What is Proton Therapy

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The Bragg Peak - Something to Brag About

The Bragg Peak - Something to Brag About

Proton beam therapy is a type of external beam radiation that radiation oncologists use to protect healthy tissues from unnecessary radiation while effectively killing tumors. Protons are spun in a machine called a “cyclotron” until they reach about 223 million miles per hour. The protons then travel through the patient at high speeds, depositing only low amounts of radiation, and then release the largest dose of radiation at the very end of their journey: at the tumor site. This is thanks to a particle radiation phenomenon called the “Bragg Peak.” The Bragg Peak is named after William Henry Bragg, a British mathematician, physicist, and Nobel laureate who discovered this phenomenon in 1903.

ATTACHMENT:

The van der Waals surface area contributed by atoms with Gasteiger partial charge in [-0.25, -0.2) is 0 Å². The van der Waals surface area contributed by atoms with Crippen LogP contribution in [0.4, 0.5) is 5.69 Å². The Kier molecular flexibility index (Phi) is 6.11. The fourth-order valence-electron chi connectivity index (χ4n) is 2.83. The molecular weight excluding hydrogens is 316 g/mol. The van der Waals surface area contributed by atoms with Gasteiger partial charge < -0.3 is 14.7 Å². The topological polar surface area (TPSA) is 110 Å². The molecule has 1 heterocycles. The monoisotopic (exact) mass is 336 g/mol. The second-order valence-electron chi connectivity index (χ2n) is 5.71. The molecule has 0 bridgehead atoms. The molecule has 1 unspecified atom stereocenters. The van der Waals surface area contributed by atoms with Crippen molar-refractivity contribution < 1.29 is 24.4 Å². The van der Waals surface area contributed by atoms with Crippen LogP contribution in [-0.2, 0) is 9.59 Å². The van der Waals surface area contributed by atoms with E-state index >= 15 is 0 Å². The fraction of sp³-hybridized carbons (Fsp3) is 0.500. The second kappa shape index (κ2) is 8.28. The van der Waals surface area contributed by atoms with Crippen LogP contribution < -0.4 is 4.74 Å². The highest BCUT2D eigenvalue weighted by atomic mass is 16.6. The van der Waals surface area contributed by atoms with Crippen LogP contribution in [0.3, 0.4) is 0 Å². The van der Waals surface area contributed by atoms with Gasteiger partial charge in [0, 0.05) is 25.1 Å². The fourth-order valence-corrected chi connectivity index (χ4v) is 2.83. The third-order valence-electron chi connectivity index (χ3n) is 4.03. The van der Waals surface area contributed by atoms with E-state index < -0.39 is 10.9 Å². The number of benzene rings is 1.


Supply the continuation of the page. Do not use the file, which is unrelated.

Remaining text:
Conventional radiation releases the most energy where it enters the body, and loses energy as it travels. It continues past the tumor, delivering radiation to any tissues it encounters on exit. Protons release most of their energy at the site of the tumor, and then stop. This Bragg Peak phenomenon means there is little to no excess radiation that travels past the tumor. Radiation oncologists can determine precisely where the proton beam will release its energy, making it a very targeted cancer treatment. Because healthy tissue is spared, proton therapy patients have a decreased risk of developing radiation-related cancers in years to come.